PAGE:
(KMOV.com) – The dangerous heat that settled on the St. Louis region continued on Friday and is expected to hang around through the weekend.
The 4Warn Storm Team says Thursday afternoon the high temperature reached 108 degrees! More than just the initial “Wow!” factor, that number holds some historical importance.
The hottest June 28 temperature ever recorded in St. Louis before Thursday was 104 degrees, which was set in 1952. Even more impressive is the fact that St. Louis had never topped 105 degrees in June, which means Thursday is the hottest June day in recorded St. Louis history.
The 108-degree high was also the hottest day in St. Louis since July, 1954.
A heat advisory went into effect at noon Thursday and remains in effect until 7 p.m. Sunday. 4Warn Meteorologist Matt Chambers says the heat advisory was initially suposed to expire on Saturday, but the extreme temps are going to hang around a day longer than expected. It appears as though temperatures will remain well above normal through the 4th of July.
The excessive heat is only part of our summertime woes. Drought conditions continue to worsen as dry weather continues. Air quality will likely deteriorate the longer we’re stuck in the hot pattern. Plus, moderate breezes expected throughout the next few days increase the threat of rapidly spreading fires.
Residents are encouraged to check on elderly neighbors and relatives, especially ones who are living without air conditioning.
If you have to be outside, drink plenty of water and limit your activity to the late evening hours when possible.
MoDOT is warning drivers to be on the lookout for buckling roads. The extreme heat can cause the roadways to separate or pop up creating a potentially dangerous road hazard.
Visit our Facebook page and let us know how hot is is where you are.
Whenever temperatures rise above 95 degrees, the Health Department recommends the following:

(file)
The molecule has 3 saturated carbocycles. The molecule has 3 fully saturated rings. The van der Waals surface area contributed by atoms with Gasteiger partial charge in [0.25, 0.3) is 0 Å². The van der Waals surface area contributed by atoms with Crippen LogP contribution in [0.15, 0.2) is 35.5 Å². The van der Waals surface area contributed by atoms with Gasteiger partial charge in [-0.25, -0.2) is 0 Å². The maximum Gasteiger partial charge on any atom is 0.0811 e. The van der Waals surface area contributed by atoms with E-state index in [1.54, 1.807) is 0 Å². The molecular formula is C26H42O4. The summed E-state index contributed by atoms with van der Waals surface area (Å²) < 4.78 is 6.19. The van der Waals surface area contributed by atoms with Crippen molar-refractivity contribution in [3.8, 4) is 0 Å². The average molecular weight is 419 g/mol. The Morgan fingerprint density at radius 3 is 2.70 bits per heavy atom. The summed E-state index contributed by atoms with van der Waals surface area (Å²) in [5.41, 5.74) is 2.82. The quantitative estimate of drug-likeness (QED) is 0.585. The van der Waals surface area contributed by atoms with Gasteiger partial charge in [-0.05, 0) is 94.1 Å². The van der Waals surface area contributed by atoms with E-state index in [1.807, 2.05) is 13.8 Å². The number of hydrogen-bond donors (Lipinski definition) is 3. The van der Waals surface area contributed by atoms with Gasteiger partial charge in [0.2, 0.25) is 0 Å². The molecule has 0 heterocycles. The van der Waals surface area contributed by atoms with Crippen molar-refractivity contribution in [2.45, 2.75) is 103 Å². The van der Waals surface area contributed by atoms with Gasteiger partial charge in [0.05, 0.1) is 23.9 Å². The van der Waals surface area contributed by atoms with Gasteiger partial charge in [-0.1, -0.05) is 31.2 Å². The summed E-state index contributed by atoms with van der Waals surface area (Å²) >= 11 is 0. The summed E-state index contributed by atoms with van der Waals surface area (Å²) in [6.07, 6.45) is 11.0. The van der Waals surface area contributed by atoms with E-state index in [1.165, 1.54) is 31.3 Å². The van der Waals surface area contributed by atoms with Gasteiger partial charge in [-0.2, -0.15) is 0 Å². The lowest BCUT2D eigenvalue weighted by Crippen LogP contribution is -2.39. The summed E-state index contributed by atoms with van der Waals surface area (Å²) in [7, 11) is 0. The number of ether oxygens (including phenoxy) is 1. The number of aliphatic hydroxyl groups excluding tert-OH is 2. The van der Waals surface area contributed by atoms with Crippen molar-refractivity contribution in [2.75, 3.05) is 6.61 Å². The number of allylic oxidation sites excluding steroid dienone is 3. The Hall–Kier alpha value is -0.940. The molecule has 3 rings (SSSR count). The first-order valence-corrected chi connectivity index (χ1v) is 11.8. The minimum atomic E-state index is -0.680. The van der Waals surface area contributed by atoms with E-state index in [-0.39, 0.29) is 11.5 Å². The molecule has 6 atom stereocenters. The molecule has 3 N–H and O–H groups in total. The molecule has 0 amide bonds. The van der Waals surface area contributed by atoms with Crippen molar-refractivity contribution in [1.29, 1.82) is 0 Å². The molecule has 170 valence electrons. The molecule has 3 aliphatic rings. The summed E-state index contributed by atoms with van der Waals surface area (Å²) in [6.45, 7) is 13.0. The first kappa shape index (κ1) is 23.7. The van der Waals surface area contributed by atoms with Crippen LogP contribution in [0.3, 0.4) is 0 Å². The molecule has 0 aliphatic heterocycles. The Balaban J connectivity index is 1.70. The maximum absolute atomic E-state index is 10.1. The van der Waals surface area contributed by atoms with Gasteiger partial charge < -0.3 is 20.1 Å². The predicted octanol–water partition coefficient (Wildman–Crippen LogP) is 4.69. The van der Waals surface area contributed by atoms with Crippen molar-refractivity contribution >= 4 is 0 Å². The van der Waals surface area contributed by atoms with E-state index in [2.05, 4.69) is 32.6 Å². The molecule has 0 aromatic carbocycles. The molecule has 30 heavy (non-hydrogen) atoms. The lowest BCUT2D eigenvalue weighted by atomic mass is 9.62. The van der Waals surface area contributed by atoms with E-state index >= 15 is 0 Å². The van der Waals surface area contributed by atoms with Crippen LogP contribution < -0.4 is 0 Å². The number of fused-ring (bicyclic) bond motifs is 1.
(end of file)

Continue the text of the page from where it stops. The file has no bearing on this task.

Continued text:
- Wear loose-fitting, lightweight, light-colored clothing.
- Spend as little time as possible in the sun and keep activity levels to a minimum.
- Drink plenty of cool, non-alcoholic beverages, especially those without sugar or caffeine.
- Take regular breaks in the shade or in an air-conditioned room.
- Eat light, easily-digested foods, avoiding hot, heavy, or greasy meals.
- Be sure not to leave food unrefrigerated for long – food spoils rapidly in the heat.
- Take care of those who might not be aware of the danger or able to react accordingly –especially young children and the elderly. Check on your neighbors and relatives if they may be vulnerable or do not have air conditioning.
- Know the signs of heat exhaustion. If someone becomes dizzy, nauseated, or sweats heavily, find a cooler location for him or her immediately.
- Know the signs of heat stroke. Heat stroke is much more serious than heat exhaustion. The symptoms are similar to heat exhaustion, but also include hot, flushed skin, and normally sweating stops. If heat stroke is a possibility, call 911 immediately. Heat stroke is life threatening!
Residents are also urged to consider pets whenever temperatures rise. Here are some tips for protecting pets during hot weather:
- Regularly check a pet’s water to make sure it’s clean and fresh. Ample drinking water is vital to animals during hot and humid conditions. Make sure to adjust the drinking quantity for the size and number of pets in the area. You can also spray your pet with water to cool them off.
- Provide a shady spot for pets. A pen near trees will work or you can fasten a sunroom screen to the sides and top of the pen to provide shade too.
- Never leave your pet unattended in a hot vehicle. Internal vehicle temperatures can reach 150 degrees.
If unable to keep a residence cool and there is a need to find a cooling center, St. Louis-area residents are urged to call the United Way of Greater Saint Louis by dialing 211 from a home landline phone, or by dialing 1-800-427-4626 from any type of phone.
To contact the United Way in Illinois, you can also dial 211 from a landline phone. In the Metro East you can call the local office in Wood River at 618-251-0072. If you live in northern portions of the St. Louis viewing area in Illinois, you can call the Springfield office at 217-789-7000.
For more heat safety tips, click here.